We used to use SourceSafe in the early days (hello, exclusive lock) but soon switched over to Subversion. Main reasons were a healthy ecosystem of 3rd party tools, excellent integration into many other solutions (e.g. via the comprehensive command line interface) and an easy to handle configuration. While we also evaluated TFS, Git and Mercurial, we decided to go with SVN. We don’t have distributed teams and no one really works offline for more than a couple of days (which would all be perfect reasons to use Git). At the time of decision, TFS was quite hefty to install and administrate (which has become way easier since then). Basically, this is not a religious question for me, we just decided for the tool that did the job good enough and was easy to setup and handle. We have never regretted the decision, though.
We’re using the excellent VisualSVN server, kudos to the guys at VisualSVN Ltd. The server really rocks, it is dead easy to configure and administrate and updates have never been a pain. As clients, we use both TortoiseSVN for shell integration and AnkhSVN for Visual Studio integration.
Next comes an issue tracker – indispensable for a successful team to work. Any issue needs to be tracked with information on repro steps, binaries or test projects, references to other tickets, changesets etc. This is a long-term wedding, as (at least to my knowledge) there is no commonly accepted database schema for issue trackers. Every system uses a proprietary format and if you want to still be able in a couple of years to find out what a certain ticket was all about you better have the same system still up and running or undergo a most of the time painful migration process. After evaluating many different solutions, we decided to go with Redmine. Again, it has a very healthy 3rd party ecosystem with lots of plugins available, is open sourced, so adaptions can be easily made as long as you speak Ruby. It fully integrates with SVN and there is a great reporting solution available for it ;-): Redmine Reports.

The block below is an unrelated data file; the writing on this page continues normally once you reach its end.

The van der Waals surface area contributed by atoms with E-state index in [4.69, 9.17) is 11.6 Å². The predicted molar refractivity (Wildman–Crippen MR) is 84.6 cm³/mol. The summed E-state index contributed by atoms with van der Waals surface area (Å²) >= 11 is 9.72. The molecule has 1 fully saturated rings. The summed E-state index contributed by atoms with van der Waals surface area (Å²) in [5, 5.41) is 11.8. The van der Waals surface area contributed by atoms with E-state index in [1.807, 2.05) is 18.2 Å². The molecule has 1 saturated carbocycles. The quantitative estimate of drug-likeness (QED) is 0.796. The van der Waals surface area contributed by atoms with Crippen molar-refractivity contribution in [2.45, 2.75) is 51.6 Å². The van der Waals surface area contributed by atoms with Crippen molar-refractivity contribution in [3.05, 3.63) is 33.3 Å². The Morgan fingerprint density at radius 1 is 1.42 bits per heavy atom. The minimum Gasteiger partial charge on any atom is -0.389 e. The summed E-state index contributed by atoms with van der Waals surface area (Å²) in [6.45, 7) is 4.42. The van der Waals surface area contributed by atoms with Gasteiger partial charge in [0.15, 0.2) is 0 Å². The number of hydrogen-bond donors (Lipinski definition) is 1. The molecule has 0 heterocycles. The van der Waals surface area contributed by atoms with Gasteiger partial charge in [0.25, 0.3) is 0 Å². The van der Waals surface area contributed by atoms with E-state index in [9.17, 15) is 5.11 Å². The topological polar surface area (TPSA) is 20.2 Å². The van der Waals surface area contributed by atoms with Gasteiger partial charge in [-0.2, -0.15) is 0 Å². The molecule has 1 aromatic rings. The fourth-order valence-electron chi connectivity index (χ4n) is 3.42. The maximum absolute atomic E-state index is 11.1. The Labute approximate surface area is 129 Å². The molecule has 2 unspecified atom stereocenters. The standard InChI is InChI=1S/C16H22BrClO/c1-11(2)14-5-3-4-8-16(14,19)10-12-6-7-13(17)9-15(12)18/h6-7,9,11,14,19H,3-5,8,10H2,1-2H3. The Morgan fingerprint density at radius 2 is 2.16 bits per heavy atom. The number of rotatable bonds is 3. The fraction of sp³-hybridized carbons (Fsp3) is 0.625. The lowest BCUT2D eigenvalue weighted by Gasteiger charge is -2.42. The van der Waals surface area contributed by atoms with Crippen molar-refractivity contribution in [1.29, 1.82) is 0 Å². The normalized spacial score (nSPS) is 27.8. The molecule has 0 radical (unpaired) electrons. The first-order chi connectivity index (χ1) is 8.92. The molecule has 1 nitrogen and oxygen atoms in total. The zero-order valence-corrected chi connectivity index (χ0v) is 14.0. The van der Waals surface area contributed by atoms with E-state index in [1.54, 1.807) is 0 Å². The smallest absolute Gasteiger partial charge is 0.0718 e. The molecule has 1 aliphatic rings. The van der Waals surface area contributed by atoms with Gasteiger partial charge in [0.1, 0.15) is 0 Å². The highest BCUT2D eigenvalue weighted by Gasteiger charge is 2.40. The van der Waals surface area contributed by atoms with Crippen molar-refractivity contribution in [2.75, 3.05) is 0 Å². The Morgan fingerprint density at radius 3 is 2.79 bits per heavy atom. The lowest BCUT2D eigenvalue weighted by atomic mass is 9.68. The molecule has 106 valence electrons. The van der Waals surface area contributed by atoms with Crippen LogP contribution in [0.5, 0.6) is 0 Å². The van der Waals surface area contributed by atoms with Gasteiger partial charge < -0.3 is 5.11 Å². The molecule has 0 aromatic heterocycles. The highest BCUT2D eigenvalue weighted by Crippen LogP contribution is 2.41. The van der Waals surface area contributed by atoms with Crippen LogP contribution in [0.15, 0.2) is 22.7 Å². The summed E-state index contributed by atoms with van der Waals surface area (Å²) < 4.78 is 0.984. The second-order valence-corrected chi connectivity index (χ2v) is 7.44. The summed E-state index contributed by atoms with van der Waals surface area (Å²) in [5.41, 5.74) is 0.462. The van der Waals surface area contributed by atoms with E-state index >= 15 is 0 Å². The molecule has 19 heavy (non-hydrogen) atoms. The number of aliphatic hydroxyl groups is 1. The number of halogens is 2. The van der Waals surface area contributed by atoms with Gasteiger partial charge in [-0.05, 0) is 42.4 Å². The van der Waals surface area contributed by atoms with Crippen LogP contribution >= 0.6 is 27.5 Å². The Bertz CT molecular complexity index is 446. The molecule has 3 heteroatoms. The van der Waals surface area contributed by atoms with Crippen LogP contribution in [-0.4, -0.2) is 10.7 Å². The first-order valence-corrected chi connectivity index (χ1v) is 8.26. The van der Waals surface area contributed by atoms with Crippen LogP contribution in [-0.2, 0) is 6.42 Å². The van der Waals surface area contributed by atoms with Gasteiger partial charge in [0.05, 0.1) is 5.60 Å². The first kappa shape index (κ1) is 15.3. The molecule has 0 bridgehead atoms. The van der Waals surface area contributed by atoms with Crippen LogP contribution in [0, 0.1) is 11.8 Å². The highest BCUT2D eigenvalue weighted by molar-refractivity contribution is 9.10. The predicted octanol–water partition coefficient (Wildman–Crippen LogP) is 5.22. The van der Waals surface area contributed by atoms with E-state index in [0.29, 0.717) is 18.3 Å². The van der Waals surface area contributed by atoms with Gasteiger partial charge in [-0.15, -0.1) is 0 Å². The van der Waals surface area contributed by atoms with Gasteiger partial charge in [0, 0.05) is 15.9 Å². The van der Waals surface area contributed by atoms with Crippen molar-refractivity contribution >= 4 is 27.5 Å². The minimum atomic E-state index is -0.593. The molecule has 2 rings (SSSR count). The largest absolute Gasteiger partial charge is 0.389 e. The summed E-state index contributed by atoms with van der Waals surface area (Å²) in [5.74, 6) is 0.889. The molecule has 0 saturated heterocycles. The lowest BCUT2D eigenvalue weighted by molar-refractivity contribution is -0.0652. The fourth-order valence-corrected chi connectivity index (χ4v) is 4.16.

The final chain link is the CI Server. We use TeamCity from JetBrains s.r.o. It is a breeze to install and supports both Visual Studio and batch command line compile steps. Most importantly, it allows the integration of our test suite and installer into the build process. I’ve briefly described the tests in an older blog post.
So this is the first thing everybody checks in the morning:
We’re absolutely aware of our responsibility – due to the “snowball” effect of components, any change we make will sooner or later be applied to thousands of applications serving literally millions of end users. Our sophisticated tool chain together with a well-documented QA process helps a great way to release changed DLLs with confidence. The first service pack for LL21 is due next week ;-).
2 Comments on “What Our ALM Toolchain Looks Like”
thanks for your overview. Every time it’s good to look how other Development/ALM environments and tool chains are build.
Good to know it is of value to you, thanks for the feedback :). Enjoy your weekend.